Sometimes, implementations can be difficult just by the nature of the project, but Miami added an extra challenge to the project requiring a 90-day summer installation. In the university environment, large access control and security system installations are generally completed in phases, and typically this process spans several years. But, now the university was about to embark on what proved to be one of the largest access control installations of its kind. Software and hardware systems, and devices were installed, configured and brought online for more than 4,200 interior and 325 exterior doors. The project was completed, on time, during the summer.
Students simply tap their card on the contactless reader – no swiping required – for entry to their residence hall room. Access privileges are pre-assigned, in the access control software, and the student ID card takes the place of a key. If a student registers their cell phone with the access control software, they can use a mobile app or text message to open their room door.
The access control software provides many features. For instance, a student can report their ID card lost or stolen via a website, text message, or phone call. Card privileges are suspended immediately and their student room lock is updated instantly.
If a student misplaces or forgets to carry his or her new ID/credential card, a text message can be sent from the student’s cell phone to the access control software to receive instant room access using a feature called “OpenMyDoor.” Students experience greater security and convenience, and this eliminates the need for middle-of-the-night visits by campus residential staff.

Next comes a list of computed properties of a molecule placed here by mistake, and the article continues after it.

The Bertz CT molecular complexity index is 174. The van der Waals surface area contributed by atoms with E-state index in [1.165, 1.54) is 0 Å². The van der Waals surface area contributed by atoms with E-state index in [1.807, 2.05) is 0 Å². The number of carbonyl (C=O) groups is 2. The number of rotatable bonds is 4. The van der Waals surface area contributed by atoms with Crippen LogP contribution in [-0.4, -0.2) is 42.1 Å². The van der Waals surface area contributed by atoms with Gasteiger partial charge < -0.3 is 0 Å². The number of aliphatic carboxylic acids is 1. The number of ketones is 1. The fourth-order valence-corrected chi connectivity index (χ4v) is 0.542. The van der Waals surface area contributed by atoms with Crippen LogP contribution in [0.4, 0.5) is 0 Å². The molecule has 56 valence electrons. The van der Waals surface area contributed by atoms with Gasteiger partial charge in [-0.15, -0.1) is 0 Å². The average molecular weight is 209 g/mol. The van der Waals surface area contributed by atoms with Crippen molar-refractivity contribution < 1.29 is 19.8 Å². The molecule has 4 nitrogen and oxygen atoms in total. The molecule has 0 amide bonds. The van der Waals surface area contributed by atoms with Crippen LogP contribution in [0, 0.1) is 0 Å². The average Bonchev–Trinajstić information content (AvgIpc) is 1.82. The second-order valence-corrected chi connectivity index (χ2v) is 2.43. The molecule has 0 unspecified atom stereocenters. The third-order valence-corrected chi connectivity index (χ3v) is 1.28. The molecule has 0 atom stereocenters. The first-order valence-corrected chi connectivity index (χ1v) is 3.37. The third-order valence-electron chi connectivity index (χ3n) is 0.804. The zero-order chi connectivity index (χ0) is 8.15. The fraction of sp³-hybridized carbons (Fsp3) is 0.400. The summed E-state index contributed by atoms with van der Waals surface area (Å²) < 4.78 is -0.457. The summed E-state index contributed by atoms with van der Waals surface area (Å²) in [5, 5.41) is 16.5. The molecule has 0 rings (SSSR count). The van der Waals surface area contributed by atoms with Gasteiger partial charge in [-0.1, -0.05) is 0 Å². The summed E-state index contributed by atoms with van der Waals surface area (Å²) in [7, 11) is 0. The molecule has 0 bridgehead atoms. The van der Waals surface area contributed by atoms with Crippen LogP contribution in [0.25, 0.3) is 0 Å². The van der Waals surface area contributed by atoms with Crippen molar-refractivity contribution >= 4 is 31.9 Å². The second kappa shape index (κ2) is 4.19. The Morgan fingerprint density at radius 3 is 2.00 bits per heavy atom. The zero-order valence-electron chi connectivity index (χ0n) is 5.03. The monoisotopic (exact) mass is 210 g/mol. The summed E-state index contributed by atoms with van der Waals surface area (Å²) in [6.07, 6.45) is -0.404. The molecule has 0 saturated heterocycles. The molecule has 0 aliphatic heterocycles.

If a card is used by someone other than the owner at various readers in an attempt to determine privileges, the card will be turned off and a text message automatically sent to the authorized card holder to notify him/her that an unauthorized person is attempting to use the card.
Staff that need temporary access to secured areas are no longer checking out physical master keys or cards, but are instead granted limited, elevated privileges on their own cards through a feature called “MasterKey.” This feature is available because the locks are always online, and it provides student notification when “MasterKey” privileges are used to access their rooms.